Nick at El Bejuco
16-19 August 1985:  The next morning we caught a bus south down the Pan American highway getting off at the restaurant at La Georgina where we stayed for three nights.  We spent most time on the road back up to Cerro de la Muerte and along interesting looking side trails but low clouds rolled in each afternoon making birding very difficult and often curtailing it.  La Georgina was cold, especially at night, but going back to the room to read was often the only alternative to staying out in the cloud and rain.  Unsurprisingly we were the only people staying at La Georgina although there was a steady passing trade of truckers and busses.  We lived on rice, meat and beans (arroz con carne con frijoles) - fortunately in my pre-veggie days – although they sometimes took a while to arrive.  Fortunately we were patient and didn’t make the mistake of another group of friends who visited a couple of years later and when no food appeared ordered again, and again and finally ended up with three plates each!  Birds seen included Red-tailed Hawk, Green Violetear, Fiery-throated, Magnificant and Volcano Hummingbirds, Grey-tailed Mountaingem, Resplendent Quetzal, Emerald Toucanet, Acorn and Hairy Woodpeckers, Spot-crowned Woodcreeper, Ruddy Treerunner, Buffy Tuftedcheek, Streak-breasted Treehunter, Silvery-fronted Tapaculo, Black-capped Flycatcher, Silver-throated Jay, Timberline Wren,  Black-billed Nightingale-Thrush, Long-tailed Silky Flycatcher, Black & Yellow Phainoptila, Yellow-winged Vireo, Slaty Flowerpiercer, Flame-throated and Black-cheeked Warblers, Collared Whitestart, Wrenthrush (several, excellent to see some more), Yellow-billed Cacique, Sooty-capped Bush Tanager, Yellow-thighed and Large-footed Finches and Volcano Junco.  After a final morning at La Georgina we caught a bus back to San Jose and checked back into the ‘Peace Corps’ hostel.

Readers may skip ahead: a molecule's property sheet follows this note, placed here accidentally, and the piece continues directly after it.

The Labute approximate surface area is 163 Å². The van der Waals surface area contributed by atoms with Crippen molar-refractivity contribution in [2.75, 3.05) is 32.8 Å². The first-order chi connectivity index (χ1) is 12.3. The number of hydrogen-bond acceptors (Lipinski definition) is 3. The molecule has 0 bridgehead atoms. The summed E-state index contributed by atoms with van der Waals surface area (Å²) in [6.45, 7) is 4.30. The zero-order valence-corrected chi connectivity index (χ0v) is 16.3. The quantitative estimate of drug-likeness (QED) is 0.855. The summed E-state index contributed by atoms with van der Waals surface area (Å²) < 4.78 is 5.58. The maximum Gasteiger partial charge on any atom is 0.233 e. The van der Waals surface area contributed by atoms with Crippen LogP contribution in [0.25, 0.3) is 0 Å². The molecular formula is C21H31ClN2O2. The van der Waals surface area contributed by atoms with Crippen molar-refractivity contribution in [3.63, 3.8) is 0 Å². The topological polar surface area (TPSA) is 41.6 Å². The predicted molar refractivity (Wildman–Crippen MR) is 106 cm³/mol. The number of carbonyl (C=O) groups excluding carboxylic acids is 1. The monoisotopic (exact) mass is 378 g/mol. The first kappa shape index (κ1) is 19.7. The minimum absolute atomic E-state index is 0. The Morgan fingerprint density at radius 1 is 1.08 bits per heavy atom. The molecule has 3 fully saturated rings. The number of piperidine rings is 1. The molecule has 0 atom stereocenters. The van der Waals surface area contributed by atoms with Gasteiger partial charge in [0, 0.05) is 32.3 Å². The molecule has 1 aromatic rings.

La Georgina, our base at Cerro De la Muerte for three nights
Restaurant La Georgina, we stayed in an upstairs room at the back, not that there was a lot of noisy traffic on the road
Nick & Colin on the Pan-American Highway at La Geogrina
Volcano Junco
Sooty Thrush
view from La Georgina to Volcan Irazu, lots of forest and, as yet, little cloud
view from La Georgina to Chirripo, forest as far as one could see in this direction too
view west from La Georgina showing distant cleared hillsides
clouds coming in, must be lunchtime
Pan American highway in the cloud, fortunately the road was never very busy
Sooty-crowned Bush-Tanager
squirrel near La Georgina
out of focus Large-footed Finch
Silver-throated Jay auditioning for a part in Hitchcock's the Birds
Long-tailed Silky-Flycatcher, a smarter bird than this image suggests
out of focus Collared Whitestart
Black-capped Flycatcher
Hairy Woodpecker
Black-billed Nightingale-Thrush
two Black-billed Nightingale-Thrushes
one of several species of Nightingale-Thrush seen in Costa Rica
forest clearing near La Georgina
female Volcano Hummingbird

male Volcano Hummingbird

No comments:

Post a Comment